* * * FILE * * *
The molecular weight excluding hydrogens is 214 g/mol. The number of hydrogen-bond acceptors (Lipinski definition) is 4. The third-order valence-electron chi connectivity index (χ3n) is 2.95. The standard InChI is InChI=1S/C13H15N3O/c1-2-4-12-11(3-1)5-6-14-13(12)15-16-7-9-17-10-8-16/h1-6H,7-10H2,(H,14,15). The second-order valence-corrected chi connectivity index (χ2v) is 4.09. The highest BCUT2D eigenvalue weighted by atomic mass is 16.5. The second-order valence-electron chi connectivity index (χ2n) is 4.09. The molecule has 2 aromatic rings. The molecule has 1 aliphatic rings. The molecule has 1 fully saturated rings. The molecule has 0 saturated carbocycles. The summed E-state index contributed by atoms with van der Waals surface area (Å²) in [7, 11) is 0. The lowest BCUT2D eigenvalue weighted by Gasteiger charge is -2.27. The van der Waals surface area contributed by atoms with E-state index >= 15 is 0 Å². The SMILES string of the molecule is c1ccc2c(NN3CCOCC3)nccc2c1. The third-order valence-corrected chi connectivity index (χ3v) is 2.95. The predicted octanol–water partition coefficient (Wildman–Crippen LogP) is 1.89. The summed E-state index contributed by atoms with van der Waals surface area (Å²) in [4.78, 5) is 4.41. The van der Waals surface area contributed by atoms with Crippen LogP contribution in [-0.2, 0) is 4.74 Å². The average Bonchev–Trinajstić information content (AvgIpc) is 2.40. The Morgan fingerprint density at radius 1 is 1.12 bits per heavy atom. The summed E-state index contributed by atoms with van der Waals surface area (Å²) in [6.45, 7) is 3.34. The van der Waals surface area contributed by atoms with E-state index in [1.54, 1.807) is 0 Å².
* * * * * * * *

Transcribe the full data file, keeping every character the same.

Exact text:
The molecular weight excluding hydrogens is 214 g/mol. The number of hydrogen-bond acceptors (Lipinski definition) is 4. The third-order valence-electron chi connectivity index (χ3n) is 2.95. The standard InChI is InChI=1S/C13H15N3O/c1-2-4-12-11(3-1)5-6-14-13(12)15-16-7-9-17-10-8-16/h1-6H,7-10H2,(H,14,15). The second-order valence-corrected chi connectivity index (χ2v) is 4.09. The highest BCUT2D eigenvalue weighted by atomic mass is 16.5. The second-order valence-electron chi connectivity index (χ2n) is 4.09. The molecule has 2 aromatic rings. The molecule has 1 aliphatic rings. The molecule has 1 fully saturated rings. The molecule has 0 saturated carbocycles. The summed E-state index contributed by atoms with van der Waals surface area (Å²) in [7, 11) is 0. The lowest BCUT2D eigenvalue weighted by Gasteiger charge is -2.27. The van der Waals surface area contributed by atoms with E-state index >= 15 is 0 Å². The SMILES string of the molecule is c1ccc2c(NN3CCOCC3)nccc2c1. The third-order valence-corrected chi connectivity index (χ3v) is 2.95. The predicted octanol–water partition coefficient (Wildman–Crippen LogP) is 1.89. The summed E-state index contributed by atoms with van der Waals surface area (Å²) in [4.78, 5) is 4.41. The van der Waals surface area contributed by atoms with Crippen LogP contribution in [-0.2, 0) is 4.74 Å². The average Bonchev–Trinajstić information content (AvgIpc) is 2.40. The Morgan fingerprint density at radius 1 is 1.12 bits per heavy atom. The summed E-state index contributed by atoms with van der Waals surface area (Å²) in [6.45, 7) is 3.34. The van der Waals surface area contributed by atoms with E-state index in [1.54, 1.807) is 0 Å².